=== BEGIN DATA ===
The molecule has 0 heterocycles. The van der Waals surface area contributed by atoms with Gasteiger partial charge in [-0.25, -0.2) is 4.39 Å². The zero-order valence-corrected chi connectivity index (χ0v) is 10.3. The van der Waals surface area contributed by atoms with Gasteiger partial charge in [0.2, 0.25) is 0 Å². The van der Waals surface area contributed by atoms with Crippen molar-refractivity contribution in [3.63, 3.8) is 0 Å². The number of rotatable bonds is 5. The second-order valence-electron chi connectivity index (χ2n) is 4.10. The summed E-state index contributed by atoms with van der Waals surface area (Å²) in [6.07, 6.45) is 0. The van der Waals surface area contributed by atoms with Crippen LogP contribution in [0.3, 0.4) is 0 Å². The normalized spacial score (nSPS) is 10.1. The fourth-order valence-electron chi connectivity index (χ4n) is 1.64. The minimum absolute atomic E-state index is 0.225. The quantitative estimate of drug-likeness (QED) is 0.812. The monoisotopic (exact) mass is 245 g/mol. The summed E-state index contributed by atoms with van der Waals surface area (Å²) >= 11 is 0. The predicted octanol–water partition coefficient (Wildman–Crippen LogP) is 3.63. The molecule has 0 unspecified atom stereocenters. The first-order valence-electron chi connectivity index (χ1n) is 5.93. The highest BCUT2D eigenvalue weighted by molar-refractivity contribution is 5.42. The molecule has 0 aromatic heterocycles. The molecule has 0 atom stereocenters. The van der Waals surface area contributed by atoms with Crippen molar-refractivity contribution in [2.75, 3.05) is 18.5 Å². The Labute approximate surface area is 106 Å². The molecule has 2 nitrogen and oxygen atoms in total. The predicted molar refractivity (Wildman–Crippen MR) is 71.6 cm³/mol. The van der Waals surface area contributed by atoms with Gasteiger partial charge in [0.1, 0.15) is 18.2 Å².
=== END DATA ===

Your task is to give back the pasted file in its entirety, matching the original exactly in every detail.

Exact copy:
The molecule has 0 heterocycles. The van der Waals surface area contributed by atoms with Gasteiger partial charge in [-0.25, -0.2) is 4.39 Å². The zero-order valence-corrected chi connectivity index (χ0v) is 10.3. The van der Waals surface area contributed by atoms with Gasteiger partial charge in [0.2, 0.25) is 0 Å². The van der Waals surface area contributed by atoms with Crippen molar-refractivity contribution in [3.63, 3.8) is 0 Å². The number of rotatable bonds is 5. The second-order valence-electron chi connectivity index (χ2n) is 4.10. The summed E-state index contributed by atoms with van der Waals surface area (Å²) in [6.07, 6.45) is 0. The van der Waals surface area contributed by atoms with Crippen LogP contribution in [0.3, 0.4) is 0 Å². The normalized spacial score (nSPS) is 10.1. The fourth-order valence-electron chi connectivity index (χ4n) is 1.64. The minimum absolute atomic E-state index is 0.225. The quantitative estimate of drug-likeness (QED) is 0.812. The monoisotopic (exact) mass is 245 g/mol. The summed E-state index contributed by atoms with van der Waals surface area (Å²) >= 11 is 0. The predicted octanol–water partition coefficient (Wildman–Crippen LogP) is 3.63. The molecule has 0 unspecified atom stereocenters. The first-order valence-electron chi connectivity index (χ1n) is 5.93. The highest BCUT2D eigenvalue weighted by molar-refractivity contribution is 5.42. The molecule has 0 aromatic heterocycles. The molecule has 0 atom stereocenters. The van der Waals surface area contributed by atoms with Crippen molar-refractivity contribution in [2.75, 3.05) is 18.5 Å². The Labute approximate surface area is 106 Å². The molecule has 2 nitrogen and oxygen atoms in total. The predicted molar refractivity (Wildman–Crippen MR) is 71.6 cm³/mol. The van der Waals surface area contributed by atoms with Gasteiger partial charge in [0.1, 0.15) is 18.2 Å².